Everything you wanted to know about Leap Year including stuff you didn’t

JACKSON, Wyo. — Today is an extra day. A day manufactured every four years out of necessity to keep this blue marble spinning obediently through the seasons. Without February 29, we would eventually be shoveling snow in June. Wait, we already do that in Wyoming.

When we talk Leap Year in Wyoming we are not referring to the bad bucker making the rodeo circuit in the late 1940s. Nor does Leap Year in Wyoming refer to the Kristen Holt romance novel Sophia’s Leap-Year Courtship, set in Wyoming. And for our purposes, any reference to the 2010 rom-com that’s so bad it’s a cult sensation, is irrelevant…for now. More on that later.

No, Leap Year to the world means a calendar correction every four years in order to match up the Gregorian calendar with what we see out the window. Before that, the Julian calendar—introduced in 46 BCE by Roman statesman Julius Caesar—was clicking away almost perfectly. Almost.

Before Caesar, Rome would simply add a month to the year whenever it felt appropriate in order to keep seasons where they belonged. The Chinese had been doing the same thing and still do, actually. They added a month to their calendar back in 2015.

Caesar correctly figured a “solar” or “tropical” year to work out to 365.24219 days. That’s 365 days, 5 hours, 48 minutes, and 45 seconds to be “Sheldon” exact. Pretty precise considering the times: pre-Google. But his workaround—an extra leap day every four years—was to get a bit wonky after a few generations. Sure, it worked for his kids—Augustus, Caesarion, and Julia Caesaris—but in the long game, the calendar would show its flaws.

Caesar added a February 24 to the calendar every four years, but his leap day mathematics had the Julian calendar off by a full day every 8,000 years or so. By the 1500s, the sloppy math had the Julian calendar and the solar year off by some 10 days—enough to binge watch all three seasons of Roman Empire on Netflix.

Enter Pope Gregory XIII. The 11-minute surplus every year created by the imprecise Julian calendar kept the Pope up at night. So, in 1582, he called recalled the Julian calendar from every bank in Europe and replaced it with his Gregorian calendar—the one we use today. It put the extra day on February 29 and called it Leap Day.

His calendar decried: Now, a leap year occurs in every year that is divisible by four, but only in century years that are evenly divided by 400.

For that reason, 1900 wasn’t a leap year but 2000 was. In 2100, we’ll skip Leap Year again, and leap babies (known as ‘leapers’ or ‘leaplings’) will have to wait a full eight years to celebrate their birthday.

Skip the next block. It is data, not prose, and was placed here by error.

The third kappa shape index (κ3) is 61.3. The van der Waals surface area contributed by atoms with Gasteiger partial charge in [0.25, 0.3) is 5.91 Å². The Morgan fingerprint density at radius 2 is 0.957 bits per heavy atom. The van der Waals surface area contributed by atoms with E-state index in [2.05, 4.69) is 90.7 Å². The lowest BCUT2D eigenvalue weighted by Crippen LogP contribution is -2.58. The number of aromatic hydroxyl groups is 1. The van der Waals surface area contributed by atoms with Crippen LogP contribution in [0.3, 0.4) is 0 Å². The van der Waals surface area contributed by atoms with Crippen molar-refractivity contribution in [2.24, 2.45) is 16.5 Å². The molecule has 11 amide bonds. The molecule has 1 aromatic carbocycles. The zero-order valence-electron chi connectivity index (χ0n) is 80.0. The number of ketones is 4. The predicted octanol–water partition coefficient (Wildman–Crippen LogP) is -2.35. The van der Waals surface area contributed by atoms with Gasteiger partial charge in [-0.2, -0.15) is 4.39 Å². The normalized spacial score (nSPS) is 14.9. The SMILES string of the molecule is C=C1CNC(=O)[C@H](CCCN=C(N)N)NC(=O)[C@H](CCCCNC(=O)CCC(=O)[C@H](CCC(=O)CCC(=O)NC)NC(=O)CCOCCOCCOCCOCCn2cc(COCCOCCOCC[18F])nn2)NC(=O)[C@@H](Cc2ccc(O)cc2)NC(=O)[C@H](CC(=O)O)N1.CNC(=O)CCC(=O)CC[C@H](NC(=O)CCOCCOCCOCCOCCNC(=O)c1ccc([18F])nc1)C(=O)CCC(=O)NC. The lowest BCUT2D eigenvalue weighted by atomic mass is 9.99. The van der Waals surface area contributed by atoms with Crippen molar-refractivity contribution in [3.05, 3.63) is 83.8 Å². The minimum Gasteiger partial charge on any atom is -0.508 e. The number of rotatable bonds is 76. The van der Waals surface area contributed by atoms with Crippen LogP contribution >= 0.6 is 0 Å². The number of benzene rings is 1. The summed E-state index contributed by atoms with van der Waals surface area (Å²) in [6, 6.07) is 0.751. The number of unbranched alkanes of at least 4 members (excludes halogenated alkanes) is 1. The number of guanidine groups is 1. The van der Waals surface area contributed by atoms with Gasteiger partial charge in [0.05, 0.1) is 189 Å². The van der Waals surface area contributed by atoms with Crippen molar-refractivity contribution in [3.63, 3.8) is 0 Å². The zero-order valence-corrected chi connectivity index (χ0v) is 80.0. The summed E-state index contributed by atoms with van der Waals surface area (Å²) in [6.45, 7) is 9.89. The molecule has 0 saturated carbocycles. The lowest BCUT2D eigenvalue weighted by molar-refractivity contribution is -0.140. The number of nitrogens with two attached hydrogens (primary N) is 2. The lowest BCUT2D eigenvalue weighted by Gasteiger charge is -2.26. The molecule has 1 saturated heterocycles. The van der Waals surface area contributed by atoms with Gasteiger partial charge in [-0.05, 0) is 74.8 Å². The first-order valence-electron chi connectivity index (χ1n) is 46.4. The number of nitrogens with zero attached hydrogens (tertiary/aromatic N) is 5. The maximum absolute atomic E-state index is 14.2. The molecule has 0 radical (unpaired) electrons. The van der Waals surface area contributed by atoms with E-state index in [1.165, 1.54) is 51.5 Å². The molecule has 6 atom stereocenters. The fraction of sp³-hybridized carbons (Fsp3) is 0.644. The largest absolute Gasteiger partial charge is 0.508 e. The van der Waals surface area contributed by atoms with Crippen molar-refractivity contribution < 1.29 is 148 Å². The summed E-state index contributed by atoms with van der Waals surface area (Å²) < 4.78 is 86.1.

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Leap Year folklore

The mystic of Leap Year has crept into pop culture. As the movie Leap Year alludes to, Scotland was reportedly the first country to use a Leap Year day as the one and only time a woman could ask for a man’s hand in marriage—a role reversal that carries less ‘gasp’ than it once did.

According to legend, in 5th century Ireland, St. Brigid of Kildare, a fifth-century Irish nun, complained to St. Patrick, the patron saint of Ireland, about women having to wait so long for a man to propose. St. Patrick remedied the situation with a leap-year loophole, declaring February 29 as a day that women could propose to men.

The folk tale suggests that Brigid then dropped to a knee and proposed to Patrick that instant. He refused, kissed her on the cheek and offered a silk gown to soften the blow. The Irish tradition therefore dictates that any man refusing a woman’s leap-day proposal must give her a silk gown, a silk dress, or a dozen pairs of silk gloved to hide the fact she has no engagement ring.

Scotland was the first country to make it law in 1288. None of these traditions can be traced back to any verifiable historical evidence, however. But they make a great story, especially if you can get Amy Adams cast as the Irish-looking American lass looking for love in Éire.

The whole Sadie Hawkins thing played well in Wyoming back in the day. After all, this is the Equality State.

On February 29, 1912, the Wyoming Tribune published the names of eligible bachelors for the benefit of “matrimonially inclined women.” It included Thomas A. Cosgriff, described as “wealthy, healthy, and wise.” In that order.

Ad for Leap Year Dance in 1916. Image: Jackson’s Hole Courier

Closer to home, never needing much excuse for an all-night dance, residents of Kelly, Wyoming geared up a big celebration in 1916 for Leap Year.

Other meaningless facts regarding the four-year oddity include more superstitions and other trivial trivia.

In the town of Aurora, Illinois, single women are deputized every February 29. They may arrest single men and subject then to a four-dollar fine.

In Greece, as well as other countries, it is considered unlucky to marry on a leap day. In some places, marrying in a Leap Year is inauspicious.

For the numbers inclined, there is a 1 in 1,461 chance of having a birthday on February 29. Counting today, there have been 107 leap years.

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